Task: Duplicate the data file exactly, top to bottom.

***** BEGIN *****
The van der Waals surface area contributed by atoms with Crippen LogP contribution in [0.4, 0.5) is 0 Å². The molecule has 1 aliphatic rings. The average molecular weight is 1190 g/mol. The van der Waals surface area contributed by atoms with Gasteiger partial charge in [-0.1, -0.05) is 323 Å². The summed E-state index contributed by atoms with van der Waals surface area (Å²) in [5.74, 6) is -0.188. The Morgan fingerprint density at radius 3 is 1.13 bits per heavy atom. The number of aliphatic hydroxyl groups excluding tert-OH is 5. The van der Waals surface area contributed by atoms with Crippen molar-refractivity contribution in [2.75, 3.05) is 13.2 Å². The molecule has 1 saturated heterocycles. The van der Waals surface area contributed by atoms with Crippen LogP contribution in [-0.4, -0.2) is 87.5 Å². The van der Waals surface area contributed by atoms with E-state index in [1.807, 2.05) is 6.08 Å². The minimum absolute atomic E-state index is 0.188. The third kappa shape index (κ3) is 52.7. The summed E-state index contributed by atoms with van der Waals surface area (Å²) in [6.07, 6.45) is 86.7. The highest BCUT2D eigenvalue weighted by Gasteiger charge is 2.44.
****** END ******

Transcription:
The van der Waals surface area contributed by atoms with Crippen LogP contribution in [0.4, 0.5) is 0 Å². The molecule has 1 aliphatic rings. The average molecular weight is 1190 g/mol. The van der Waals surface area contributed by atoms with Gasteiger partial charge in [-0.1, -0.05) is 323 Å². The summed E-state index contributed by atoms with van der Waals surface area (Å²) in [5.74, 6) is -0.188. The Morgan fingerprint density at radius 3 is 1.13 bits per heavy atom. The number of aliphatic hydroxyl groups excluding tert-OH is 5. The van der Waals surface area contributed by atoms with Crippen molar-refractivity contribution in [2.75, 3.05) is 13.2 Å². The molecule has 1 saturated heterocycles. The van der Waals surface area contributed by atoms with Crippen LogP contribution in [-0.4, -0.2) is 87.5 Å². The van der Waals surface area contributed by atoms with E-state index in [1.807, 2.05) is 6.08 Å². The minimum absolute atomic E-state index is 0.188. The third kappa shape index (κ3) is 52.7. The summed E-state index contributed by atoms with van der Waals surface area (Å²) in [6.07, 6.45) is 86.7. The highest BCUT2D eigenvalue weighted by Gasteiger charge is 2.44.